Rick Relinger, Vice President of Human Rights and Operations at PVH, has a firm belief in the potential of fashion to be a positive force in the world. “There are 300 million jobs in the fashion industry supply chain,” he explains, adding: “The industry can be a source of inclusive economic growth and decent work, providing opportunities for people in developing countries when companies work to fulfill their responsibility to respect human rights.”
However, there are problems in fashion’s complex, global supply chain. People can face poor and unsafe working conditions; they may lack labor rights and a large number come from vulnerable populations, such as female and migrant workers. Relinger is clear that positive change doesn’t happen on its own, stating, “It’s important to have a clear vision. That’s why our ambition is for 100% of our products and packaging to be ethically sourced, and for 100% of our suppliers to respect human rights and be good employers. There is a long way to go but our commitment to amplifying worker voices is the first step on that journey.”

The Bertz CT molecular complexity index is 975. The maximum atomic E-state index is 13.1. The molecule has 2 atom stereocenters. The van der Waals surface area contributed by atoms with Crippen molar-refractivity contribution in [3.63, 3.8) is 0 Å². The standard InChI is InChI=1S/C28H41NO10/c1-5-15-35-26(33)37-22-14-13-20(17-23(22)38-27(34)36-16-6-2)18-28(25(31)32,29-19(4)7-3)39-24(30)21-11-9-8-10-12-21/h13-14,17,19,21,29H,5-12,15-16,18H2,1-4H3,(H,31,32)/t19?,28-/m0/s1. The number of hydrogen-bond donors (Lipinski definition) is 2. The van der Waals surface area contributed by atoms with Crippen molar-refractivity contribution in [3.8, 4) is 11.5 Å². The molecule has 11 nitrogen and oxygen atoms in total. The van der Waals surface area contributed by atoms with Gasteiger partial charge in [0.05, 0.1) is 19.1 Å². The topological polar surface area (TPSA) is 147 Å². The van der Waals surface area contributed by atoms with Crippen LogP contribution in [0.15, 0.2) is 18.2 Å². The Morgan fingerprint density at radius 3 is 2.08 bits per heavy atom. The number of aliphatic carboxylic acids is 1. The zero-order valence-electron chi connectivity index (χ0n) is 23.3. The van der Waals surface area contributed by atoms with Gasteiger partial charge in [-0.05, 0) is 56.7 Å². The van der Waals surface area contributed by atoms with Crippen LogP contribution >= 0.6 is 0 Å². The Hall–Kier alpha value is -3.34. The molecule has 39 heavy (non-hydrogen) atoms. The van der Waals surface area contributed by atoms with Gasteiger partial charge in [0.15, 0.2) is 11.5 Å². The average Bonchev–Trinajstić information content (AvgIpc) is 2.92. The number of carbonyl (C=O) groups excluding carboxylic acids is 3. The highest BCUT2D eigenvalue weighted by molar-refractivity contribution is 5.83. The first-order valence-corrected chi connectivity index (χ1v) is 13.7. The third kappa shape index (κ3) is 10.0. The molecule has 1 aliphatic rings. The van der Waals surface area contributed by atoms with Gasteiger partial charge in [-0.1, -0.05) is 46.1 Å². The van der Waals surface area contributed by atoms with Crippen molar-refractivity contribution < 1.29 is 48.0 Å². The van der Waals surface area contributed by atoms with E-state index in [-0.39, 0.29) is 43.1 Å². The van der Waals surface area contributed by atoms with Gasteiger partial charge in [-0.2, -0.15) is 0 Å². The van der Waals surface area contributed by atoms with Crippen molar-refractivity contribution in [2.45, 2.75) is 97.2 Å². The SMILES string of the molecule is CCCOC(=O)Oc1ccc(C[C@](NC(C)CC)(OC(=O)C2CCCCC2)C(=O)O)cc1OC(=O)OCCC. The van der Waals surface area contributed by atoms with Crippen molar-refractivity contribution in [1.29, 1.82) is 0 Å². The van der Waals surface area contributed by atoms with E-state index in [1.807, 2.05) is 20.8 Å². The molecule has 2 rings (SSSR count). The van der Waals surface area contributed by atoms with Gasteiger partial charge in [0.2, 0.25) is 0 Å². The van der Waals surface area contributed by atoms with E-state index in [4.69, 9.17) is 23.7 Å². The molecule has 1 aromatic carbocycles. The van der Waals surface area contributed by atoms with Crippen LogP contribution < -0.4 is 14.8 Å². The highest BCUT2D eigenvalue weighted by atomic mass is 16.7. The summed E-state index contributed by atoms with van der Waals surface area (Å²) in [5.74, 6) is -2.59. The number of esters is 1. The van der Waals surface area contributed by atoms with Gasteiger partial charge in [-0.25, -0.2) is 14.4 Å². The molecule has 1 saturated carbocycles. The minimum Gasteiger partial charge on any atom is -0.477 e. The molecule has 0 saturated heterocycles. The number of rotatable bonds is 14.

The complexity of the supply chain also means it is not necessarily simple for apparel companies to improve workers’ rights, pay and conditions. Making a commitment to workers and setting goals is often the easy part. Ensuring hundreds of suppliers – in many different countries and cultures – comply with international labor standards is where things get hard. Especially when they may have many apparel company customers with their own demands and requirements. A new, cooperative approach to improving working conditions is a step toward solving that challenge.